photo: praegerr via flickr
Burning for some weeks now, the fires in Russia are not only causing Moscow's daily death rate to double as smog engulfs the city, but are also emitting tons of greenhouse gas emissions as drained peatlands burn. What's worse, Reuters reports, is they could burn for months after the heatwave ends, despite efforts to extinguish them.Hans Joosten, a professor of peatland studies and paleoecology at Germany's University of Greifswald says, "Peat fires continue underground and...they will not be extinguished in Russia before winter rains and snow set in." Joosten cites a peat fire in South Africa that continued burning underground for five years before finally being extinguished.
In fact, based on comments from a scientist with the Finnish Forestry Institute, even winter may not do the job. "In Russia, peat fires can sometimes last under snow cover through the winter," Ilkka Vanha-Majamaa says.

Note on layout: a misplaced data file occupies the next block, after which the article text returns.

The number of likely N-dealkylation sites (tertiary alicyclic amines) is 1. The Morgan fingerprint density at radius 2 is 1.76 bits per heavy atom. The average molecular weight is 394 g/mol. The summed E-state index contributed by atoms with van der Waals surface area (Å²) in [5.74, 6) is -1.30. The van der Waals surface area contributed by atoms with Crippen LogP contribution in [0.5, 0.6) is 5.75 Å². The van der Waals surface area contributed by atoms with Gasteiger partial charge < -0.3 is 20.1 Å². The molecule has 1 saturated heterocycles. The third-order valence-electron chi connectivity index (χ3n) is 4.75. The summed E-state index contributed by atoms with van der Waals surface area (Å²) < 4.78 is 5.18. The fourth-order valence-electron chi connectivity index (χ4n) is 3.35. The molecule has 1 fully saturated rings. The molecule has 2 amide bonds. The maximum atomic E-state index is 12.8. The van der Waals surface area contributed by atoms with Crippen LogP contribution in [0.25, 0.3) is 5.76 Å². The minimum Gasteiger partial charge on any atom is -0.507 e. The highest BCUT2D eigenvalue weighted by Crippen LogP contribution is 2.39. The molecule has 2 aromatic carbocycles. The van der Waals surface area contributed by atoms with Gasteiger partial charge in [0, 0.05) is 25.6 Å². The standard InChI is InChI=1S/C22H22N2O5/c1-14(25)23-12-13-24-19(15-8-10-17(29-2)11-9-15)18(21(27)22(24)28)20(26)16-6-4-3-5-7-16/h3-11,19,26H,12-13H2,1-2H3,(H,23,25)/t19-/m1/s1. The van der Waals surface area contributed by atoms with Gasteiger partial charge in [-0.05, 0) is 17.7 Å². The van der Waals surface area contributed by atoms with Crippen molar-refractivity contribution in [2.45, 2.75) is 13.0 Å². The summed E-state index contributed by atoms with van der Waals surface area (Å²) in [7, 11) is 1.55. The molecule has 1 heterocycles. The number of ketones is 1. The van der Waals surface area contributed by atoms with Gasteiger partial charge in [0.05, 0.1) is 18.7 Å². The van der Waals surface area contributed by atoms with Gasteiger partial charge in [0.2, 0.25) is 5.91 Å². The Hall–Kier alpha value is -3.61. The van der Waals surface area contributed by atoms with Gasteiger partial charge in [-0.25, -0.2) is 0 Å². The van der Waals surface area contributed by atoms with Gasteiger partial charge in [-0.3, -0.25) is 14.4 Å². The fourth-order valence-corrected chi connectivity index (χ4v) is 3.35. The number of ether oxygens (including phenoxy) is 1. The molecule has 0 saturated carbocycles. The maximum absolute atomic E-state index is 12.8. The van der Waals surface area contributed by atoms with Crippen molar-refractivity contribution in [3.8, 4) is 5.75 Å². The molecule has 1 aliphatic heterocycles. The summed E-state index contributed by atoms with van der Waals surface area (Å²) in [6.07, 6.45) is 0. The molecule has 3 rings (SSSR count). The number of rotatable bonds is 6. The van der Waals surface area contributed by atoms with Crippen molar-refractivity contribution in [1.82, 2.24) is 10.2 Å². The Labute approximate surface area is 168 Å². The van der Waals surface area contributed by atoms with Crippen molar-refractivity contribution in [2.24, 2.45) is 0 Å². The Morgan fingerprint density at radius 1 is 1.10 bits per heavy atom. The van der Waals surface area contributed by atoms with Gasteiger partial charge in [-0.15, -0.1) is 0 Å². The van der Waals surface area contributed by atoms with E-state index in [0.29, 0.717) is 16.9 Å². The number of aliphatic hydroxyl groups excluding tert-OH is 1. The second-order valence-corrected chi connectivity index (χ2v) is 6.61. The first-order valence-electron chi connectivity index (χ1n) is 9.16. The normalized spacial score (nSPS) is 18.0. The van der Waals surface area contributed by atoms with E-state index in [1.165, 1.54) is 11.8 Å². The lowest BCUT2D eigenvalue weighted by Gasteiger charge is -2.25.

European Drained Peatland Emits 25 Tons CO2 per Hectare
Since peat stores such high amounts of carbon--it's basically compacted and compacted and compacted partially decayed vegetation--both draining peatlands as well as burning them releases the stored carbon into the atmosphere.
This is a huge source of greenhouse gas emissions. Due to deforestation and the resultant draining of peatlands, Indonesia is the third-largest greenhouse gas emitter in the world, if this source of emissions is included in the national total--back in 2005 Indonesian peat fires accounted for one-seventh of all CO2 emissions in the world. Russia comes in right after Indonesia in this regard, both in international rankings of greenhouse gas emissions and in area of peatland cleared annually.
In central Europe a hectare of drained peatland emits about 25 tons of CO2 per year as the peat oxidizes upon expose to air.
More on Greenhouse Gas Emissions:
Moscow Engulfed in Peat Smoke As City's Record-Breaking Heat Sets Off Fires
Russia's Plans for Mining Peat for Energy are Environmental Disaster
Major Asian Paper Corps Undermine Indonesia's Carbon Emission Reduction Commitments
Indonesian Peat Burning Emits 1/7th of Global CO2